Justice minister: Rule of law cannot be protected by means that violate it
In her speech at an online conference organised by Szazadveg Foundation, Varga said new rule-of-law directives aimed at Hungary and Poland violated the EU treaties.
Referring to Hungarian measures introduced to combat the coronavirus under a special legal order, the minister insisted that the principle of a fair hearing had been violated, facts had not been properly checked and double standards applied.
Varga said an EU commissioner had openly stated this autumn that introducing rule-of-law criteria would be important in terms of punishing countries that refuse to stand in line.
She said that thanks to an agreement reached on Dec. 11, the risks involved in linking the rule of law to EU funding had been thwarted, but this had meant Hungary and Poland had had to go “right to the wire”.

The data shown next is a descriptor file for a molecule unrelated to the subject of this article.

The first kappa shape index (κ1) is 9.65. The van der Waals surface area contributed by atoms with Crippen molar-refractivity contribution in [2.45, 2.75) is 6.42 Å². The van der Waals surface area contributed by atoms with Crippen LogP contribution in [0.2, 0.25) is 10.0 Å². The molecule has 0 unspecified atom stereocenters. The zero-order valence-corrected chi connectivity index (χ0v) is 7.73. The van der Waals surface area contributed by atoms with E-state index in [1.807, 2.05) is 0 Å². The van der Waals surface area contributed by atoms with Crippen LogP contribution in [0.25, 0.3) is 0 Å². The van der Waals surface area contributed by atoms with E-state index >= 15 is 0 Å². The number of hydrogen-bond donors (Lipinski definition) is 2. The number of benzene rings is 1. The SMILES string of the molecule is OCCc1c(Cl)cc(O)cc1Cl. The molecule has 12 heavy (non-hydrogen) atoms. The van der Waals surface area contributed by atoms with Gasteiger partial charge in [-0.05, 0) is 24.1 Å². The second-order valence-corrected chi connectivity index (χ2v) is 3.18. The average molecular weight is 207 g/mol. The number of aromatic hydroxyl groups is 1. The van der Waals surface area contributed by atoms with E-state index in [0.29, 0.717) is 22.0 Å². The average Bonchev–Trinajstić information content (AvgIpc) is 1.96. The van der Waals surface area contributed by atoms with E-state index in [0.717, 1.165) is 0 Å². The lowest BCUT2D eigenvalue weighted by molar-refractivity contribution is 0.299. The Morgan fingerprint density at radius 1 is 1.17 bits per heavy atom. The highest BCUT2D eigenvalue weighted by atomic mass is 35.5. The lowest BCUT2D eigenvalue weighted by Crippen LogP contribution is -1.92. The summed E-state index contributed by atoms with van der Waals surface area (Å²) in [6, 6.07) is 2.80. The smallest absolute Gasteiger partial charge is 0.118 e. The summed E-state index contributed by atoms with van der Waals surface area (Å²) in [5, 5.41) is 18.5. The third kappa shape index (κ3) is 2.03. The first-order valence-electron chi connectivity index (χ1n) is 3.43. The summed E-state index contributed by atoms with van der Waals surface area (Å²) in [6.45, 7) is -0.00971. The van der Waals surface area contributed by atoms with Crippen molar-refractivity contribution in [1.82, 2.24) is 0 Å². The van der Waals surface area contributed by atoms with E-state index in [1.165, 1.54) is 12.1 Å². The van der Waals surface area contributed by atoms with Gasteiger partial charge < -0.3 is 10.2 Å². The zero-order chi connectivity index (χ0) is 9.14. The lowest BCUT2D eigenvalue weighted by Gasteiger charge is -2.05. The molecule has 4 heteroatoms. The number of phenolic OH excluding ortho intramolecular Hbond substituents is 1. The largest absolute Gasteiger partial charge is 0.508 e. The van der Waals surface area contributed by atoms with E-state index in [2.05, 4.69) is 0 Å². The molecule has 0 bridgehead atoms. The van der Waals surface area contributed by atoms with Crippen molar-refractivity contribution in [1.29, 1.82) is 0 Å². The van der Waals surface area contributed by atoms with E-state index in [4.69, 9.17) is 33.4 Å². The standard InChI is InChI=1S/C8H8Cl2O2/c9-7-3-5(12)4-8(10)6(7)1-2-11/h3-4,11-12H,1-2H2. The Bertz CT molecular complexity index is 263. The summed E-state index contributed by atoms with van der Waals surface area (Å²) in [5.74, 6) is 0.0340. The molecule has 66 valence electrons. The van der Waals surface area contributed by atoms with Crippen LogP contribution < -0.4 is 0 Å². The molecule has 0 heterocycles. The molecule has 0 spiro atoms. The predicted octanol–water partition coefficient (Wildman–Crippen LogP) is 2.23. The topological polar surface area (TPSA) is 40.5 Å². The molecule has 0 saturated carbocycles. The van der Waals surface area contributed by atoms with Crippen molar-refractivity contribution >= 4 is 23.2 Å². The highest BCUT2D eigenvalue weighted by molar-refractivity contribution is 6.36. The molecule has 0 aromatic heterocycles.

Varga said that since 2015, the term solidarity in western Europe had only been measured according to a country’s willingness to take in migrants. But this ignored that fact that different European countries had different traditions, and central European countries had an approach to migration at variance with former colonisers.
Hungary, Varga added, also practiced solidarity but believed that instead of importing trouble, help must be taken to where it is needed. The Hungary Helps programme serves this purpose, she said, adding that Hungary expressed solidarity towards southern EU member states by approving the EU budget and recovery package.